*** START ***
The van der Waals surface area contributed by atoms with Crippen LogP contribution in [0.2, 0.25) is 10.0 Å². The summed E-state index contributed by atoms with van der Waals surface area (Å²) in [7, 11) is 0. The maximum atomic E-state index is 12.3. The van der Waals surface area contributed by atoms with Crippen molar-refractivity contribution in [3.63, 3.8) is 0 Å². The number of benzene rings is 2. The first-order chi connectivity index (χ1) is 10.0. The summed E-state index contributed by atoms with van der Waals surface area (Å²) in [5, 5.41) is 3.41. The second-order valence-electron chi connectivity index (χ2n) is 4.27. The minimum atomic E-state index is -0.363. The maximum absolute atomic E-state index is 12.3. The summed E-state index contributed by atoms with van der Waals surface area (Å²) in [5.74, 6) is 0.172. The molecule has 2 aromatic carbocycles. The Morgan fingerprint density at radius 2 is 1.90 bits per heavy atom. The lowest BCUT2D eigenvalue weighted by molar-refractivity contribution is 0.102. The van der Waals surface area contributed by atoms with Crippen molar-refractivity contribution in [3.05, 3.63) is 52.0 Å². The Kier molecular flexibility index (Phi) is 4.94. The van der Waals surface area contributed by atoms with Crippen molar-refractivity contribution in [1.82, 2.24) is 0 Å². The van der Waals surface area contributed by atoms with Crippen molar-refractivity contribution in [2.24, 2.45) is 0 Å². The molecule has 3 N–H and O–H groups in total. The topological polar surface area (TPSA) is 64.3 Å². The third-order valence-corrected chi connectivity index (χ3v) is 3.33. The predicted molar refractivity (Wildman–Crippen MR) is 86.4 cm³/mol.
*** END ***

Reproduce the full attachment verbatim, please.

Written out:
The van der Waals surface area contributed by atoms with Crippen LogP contribution in [0.2, 0.25) is 10.0 Å². The summed E-state index contributed by atoms with van der Waals surface area (Å²) in [7, 11) is 0. The maximum atomic E-state index is 12.3. The van der Waals surface area contributed by atoms with Crippen molar-refractivity contribution in [3.63, 3.8) is 0 Å². The number of benzene rings is 2. The first-order chi connectivity index (χ1) is 10.0. The summed E-state index contributed by atoms with van der Waals surface area (Å²) in [5, 5.41) is 3.41. The second-order valence-electron chi connectivity index (χ2n) is 4.27. The minimum atomic E-state index is -0.363. The maximum absolute atomic E-state index is 12.3. The summed E-state index contributed by atoms with van der Waals surface area (Å²) in [5.74, 6) is 0.172. The molecule has 2 aromatic carbocycles. The Morgan fingerprint density at radius 2 is 1.90 bits per heavy atom. The lowest BCUT2D eigenvalue weighted by molar-refractivity contribution is 0.102. The van der Waals surface area contributed by atoms with Crippen molar-refractivity contribution in [3.05, 3.63) is 52.0 Å². The Kier molecular flexibility index (Phi) is 4.94. The van der Waals surface area contributed by atoms with Crippen molar-refractivity contribution in [1.82, 2.24) is 0 Å². The van der Waals surface area contributed by atoms with Crippen molar-refractivity contribution in [2.24, 2.45) is 0 Å². The molecule has 3 N–H and O–H groups in total. The topological polar surface area (TPSA) is 64.3 Å². The third-order valence-corrected chi connectivity index (χ3v) is 3.33. The predicted molar refractivity (Wildman–Crippen MR) is 86.4 cm³/mol.